Author Spotlight: Allen Ginsberg

American poet and activist Allen Ginsberg was the voice of the post–World War II generation. Through his words, he fought against materialism and conformity. He also developed his own style of poetry, combining traditional rhyme and rhythm techniques with a contemporary visionary style.

Born on June 3, 1926, in Newark, New Jersey, Ginsberg had been a passionate writer even at an early age. Ginsberg was raised in a Jewish family and referred to his parents as old-fashioned. Nevertheless, his parents allowed him and his brother, Eugene, to grow up appreciating literature. His mother, despite suffering from a mental illness, often told them her own bedtime stories. His father, on the other hand, recited Emily Dickinson around the house or verbally attacked T. S. Eliot for “ruining” poetry.

After high school, he initially attended Montclair State College. However, he was offered a scholarship from the Young Men’s Hebrew Association of Paterson, allowing him to study at Columbia University. There, Ginsberg had the opportunity to further develop his writing abilities. He contributed to the Columbia Review literary journal, wrote for the Jester humor magazine, received the Woodberry Poetry Prize, became the president of a literary and debate group called the Philolexian Society, and joined the Boar’s Head Society.

During his first year at Columbia, Ginsberg met several future important writers such as Jack Kerouac, William S. Burroughs, and John Clellon Holmes. They later cofounded the Beat Generation. Along with Lucien Carr, they shared a vision of a new America following World War II, free from conformist restrictions. They named themselves “beat,” referring to the exhaustion they experienced from the conformity, materialism, and hypocrisy within the post-war American society. The Beat Generation became popular throughout the 1950s, and some of their most influential works include Burroughs’s Naked Lunch (1959), Kerouac’s On the Road (1957), and Ginsberg’s Howl (1956).

As a college senior, Ginsberg experimented with recreational drugs, which is said to have triggered an auditory hallucination of William Blake reciting the poem “Ah! Sun-flower.” This was when he decided to become a poet.

Ginsberg stayed in the East Coast up until 1953, when he went to Mexico, and then decided to settle in San Francisco. While there, Ginsberg fell in love with a model named Peter Orlovsky. Ginsberg started to embrace his homosexuality instead of trying to “become straight.” He further expressed this in his 1955 long poem, “Howl for Carl Solomon.”

That same year, Ginsberg became part of an iconic event in American poetry. He recited a part of his new poem at the Six Gallery reading, known as the San Francisco Poetry Renaissance, with local poets such as Kenneth Rexroth, Gary Snyder, Michael McClure, Philip Whalen, and Philip LaMantia. Ginsberg later had his poetry published in a volume titled Howl and Other Poems.

In 1957, Ginsberg left California and lived briefly in Paris with Orlovsky. They returned to the United States in 1958, this time moving to New York City. Ginsberg’s mother had passed two years previously. Bothered by the fact that he was unable to properly say goodbye, Ginsberg wrote what is called his greatest poem, “Kaddish for Naomi Ginsberg.” The elegy followed a Jewish memorial tradition.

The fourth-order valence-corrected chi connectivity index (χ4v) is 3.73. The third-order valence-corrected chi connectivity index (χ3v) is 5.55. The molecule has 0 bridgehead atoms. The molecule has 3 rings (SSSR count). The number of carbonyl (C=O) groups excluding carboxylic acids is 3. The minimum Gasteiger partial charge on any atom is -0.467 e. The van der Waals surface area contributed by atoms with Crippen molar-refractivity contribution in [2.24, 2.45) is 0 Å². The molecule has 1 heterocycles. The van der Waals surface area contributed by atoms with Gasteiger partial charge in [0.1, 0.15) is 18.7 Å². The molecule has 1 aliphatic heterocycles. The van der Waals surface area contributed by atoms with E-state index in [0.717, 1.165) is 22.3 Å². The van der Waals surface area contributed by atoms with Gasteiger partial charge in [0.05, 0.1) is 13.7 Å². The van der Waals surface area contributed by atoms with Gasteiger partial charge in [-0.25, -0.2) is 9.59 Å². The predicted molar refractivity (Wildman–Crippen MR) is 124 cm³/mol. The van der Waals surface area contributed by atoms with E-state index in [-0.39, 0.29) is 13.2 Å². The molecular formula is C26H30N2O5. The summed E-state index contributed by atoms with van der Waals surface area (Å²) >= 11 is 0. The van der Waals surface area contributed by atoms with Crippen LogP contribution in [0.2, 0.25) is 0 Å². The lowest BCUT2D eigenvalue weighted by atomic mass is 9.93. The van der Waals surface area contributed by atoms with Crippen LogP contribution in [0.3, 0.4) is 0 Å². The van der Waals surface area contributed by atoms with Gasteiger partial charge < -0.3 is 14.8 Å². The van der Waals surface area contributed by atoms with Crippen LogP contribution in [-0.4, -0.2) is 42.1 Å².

In the early ’60s, Ginsberg and Orlovsky traveled around the world as the former further experimented with creating visionary poetry. While in India for two years, Ginsberg learned meditation, which he called his spiritual enlightenment. The ’60s were a prolific time for Ginsberg as a writer, publishing a novel and a volume of poetry and collaborating in music.

Since childhood, Ginsberg was vocal with political issues, something that he carried through adulthood. He was responsible for coining the term “flower power,” used to describe peaceful demonstrations protesting the war against Vietnam. Ginsberg bridged the Beat movement of the 1950s and the hippies of the 1960s by befriending the likes of Timothy Leary, Ken Kesey, and Bob Dylan.

Ginsberg continued to work throughout the ’70s, publishing yet another volume of poetry, The Fall of America: Poems of These States, which won him the 1974 National Book Award. In the ’80s and ’90s, he collaborated with musicians like Bono, the Clash, Philip Glass, and Sonic Youth. Ginsberg’s work continued to influence these generations, and in 1986, he was even awarded the 1986 Robert Frost Medal.

Ginsberg’s last reading was given at The Booksmith in San Francisco on December 16, 1996. He also appeared as a guest at the NYU poetry slam on February 20, 1997, one of his last public outings.

After returning home from the hospital because of an unsuccessful treatment for congestive heart failure, Ginsberg started making phone calls to say goodbye to everyone in his address book. He also continued to write, his last piece being “Things I’ll Not Do (Nostalgias)” (1997). He died in his home in East Village, New York City, on April 5, 1997, surrounded by friends and family.


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